If you get 'better' with the virtual friendships (and using your virtual name), then that means that it works. I believe that also depends on how you define 'getting better', too.

For me, the fake name and my hidden presence would conspire against me - for that is the very way I protected my acting out in the first place. So it's not my cup of tea when it comes to recovery. But like I said, if it works for you, then it works!

All you can do is try, and the truth will reveal itself for you.

Of course, if you define 'success' as 'participating in the valiant fight', then your definition is something I cannot relate to. For me, my actions, lifestyle and attitude had become such an irritant, that all I wanted to do was to stop. I couldn't stop, but I had to. So to me, success means one thing: not having to act-out today. I learned that the reason I ended up having to 'mess up' was not that I went too far with the shmutz. (That's what I had always truly believed, so I made an art out of searching and looking - but stopping in time. I presume you know firsthand exactly what I mean.) Rather, my problem was the first drink. I discovered that I do not even possess the power to consistently avoid the very first drink! So I started to learn how to trust G-d.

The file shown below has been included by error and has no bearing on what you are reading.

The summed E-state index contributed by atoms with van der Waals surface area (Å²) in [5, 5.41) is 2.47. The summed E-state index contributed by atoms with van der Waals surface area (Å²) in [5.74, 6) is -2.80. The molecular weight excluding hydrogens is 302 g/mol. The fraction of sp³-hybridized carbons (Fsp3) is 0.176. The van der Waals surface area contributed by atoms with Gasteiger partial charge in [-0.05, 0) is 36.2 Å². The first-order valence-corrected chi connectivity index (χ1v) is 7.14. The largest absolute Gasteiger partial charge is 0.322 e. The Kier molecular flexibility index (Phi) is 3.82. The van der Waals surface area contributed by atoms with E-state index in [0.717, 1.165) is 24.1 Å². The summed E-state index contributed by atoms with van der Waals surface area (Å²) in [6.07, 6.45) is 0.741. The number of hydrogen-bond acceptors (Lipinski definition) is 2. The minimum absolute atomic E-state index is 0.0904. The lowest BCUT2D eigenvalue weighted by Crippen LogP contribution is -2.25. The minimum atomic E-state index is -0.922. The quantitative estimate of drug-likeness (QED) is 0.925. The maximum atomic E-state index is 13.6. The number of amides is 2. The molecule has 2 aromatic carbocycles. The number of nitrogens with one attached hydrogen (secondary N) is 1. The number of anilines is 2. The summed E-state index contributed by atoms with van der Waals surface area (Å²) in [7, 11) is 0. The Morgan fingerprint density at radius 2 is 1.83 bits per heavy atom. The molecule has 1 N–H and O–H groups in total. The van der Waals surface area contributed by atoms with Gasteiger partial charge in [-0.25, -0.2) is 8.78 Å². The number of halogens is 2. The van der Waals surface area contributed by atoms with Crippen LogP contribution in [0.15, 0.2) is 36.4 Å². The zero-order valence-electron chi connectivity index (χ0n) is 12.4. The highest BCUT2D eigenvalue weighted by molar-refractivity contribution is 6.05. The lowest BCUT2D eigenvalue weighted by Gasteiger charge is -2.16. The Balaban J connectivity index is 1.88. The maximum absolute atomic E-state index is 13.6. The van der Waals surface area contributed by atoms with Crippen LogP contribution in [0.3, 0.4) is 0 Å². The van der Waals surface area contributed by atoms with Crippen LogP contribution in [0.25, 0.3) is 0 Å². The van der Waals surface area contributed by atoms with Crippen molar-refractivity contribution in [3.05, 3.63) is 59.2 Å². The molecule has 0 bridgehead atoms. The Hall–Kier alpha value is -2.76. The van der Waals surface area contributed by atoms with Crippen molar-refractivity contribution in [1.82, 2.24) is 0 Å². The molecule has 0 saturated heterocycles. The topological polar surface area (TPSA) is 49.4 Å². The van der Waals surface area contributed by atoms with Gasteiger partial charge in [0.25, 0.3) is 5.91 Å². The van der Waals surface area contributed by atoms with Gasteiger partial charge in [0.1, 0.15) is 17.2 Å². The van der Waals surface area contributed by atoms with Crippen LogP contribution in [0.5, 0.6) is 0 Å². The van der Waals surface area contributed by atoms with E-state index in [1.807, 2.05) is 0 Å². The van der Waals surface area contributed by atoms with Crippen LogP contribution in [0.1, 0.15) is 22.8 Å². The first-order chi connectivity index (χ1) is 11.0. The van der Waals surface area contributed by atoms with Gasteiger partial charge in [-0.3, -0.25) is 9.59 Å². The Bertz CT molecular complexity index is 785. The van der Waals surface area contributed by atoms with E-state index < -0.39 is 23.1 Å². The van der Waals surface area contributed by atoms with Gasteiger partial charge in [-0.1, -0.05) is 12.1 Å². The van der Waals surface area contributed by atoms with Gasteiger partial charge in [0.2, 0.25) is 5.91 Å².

SA - a bunch of goyim - taught me how to do that. And now I am here with you. Am I goyish? I don't think so. So maybe the meetings wouldn't be that bad.

Furthermore, even though I am not - repeat NOT recommending SA to you (for I do not know you at all) - the act of a bekovodikeh ben-Torah/talmid chochom having to go and be machniyah himself to a bunch of 'farmboys' to learn how to keep his marriage and stop behaving like a rosho, is quite a humbling experience. I like that for myself. I'd like to wish it on anybody with a porn/masturbation/whatever problem, especially if he is a talmid chochom. Because when we act out our lust, somehow we learn to maintain the kovod of a respectable talmid chochom, don't we? And that is a lie. If the masses watched a video of us doing what we do and thinking what we think before, during, and after we do it, we would not be 'respectable' any more. Period.

So I am happy I am friends with a bunch of otherwise prusteh goyim - who taught me how to be not prust, one day at a time.

Just for the opportunity for a grain of precious anivus, this experience is priceless to me.

So try whatever you want, and may Hashem help you and all of us take action accordingly. If what we choose to do works for us, great. If not....better try something else or we just get worse.

Torah
 
Jews are all tzaddikim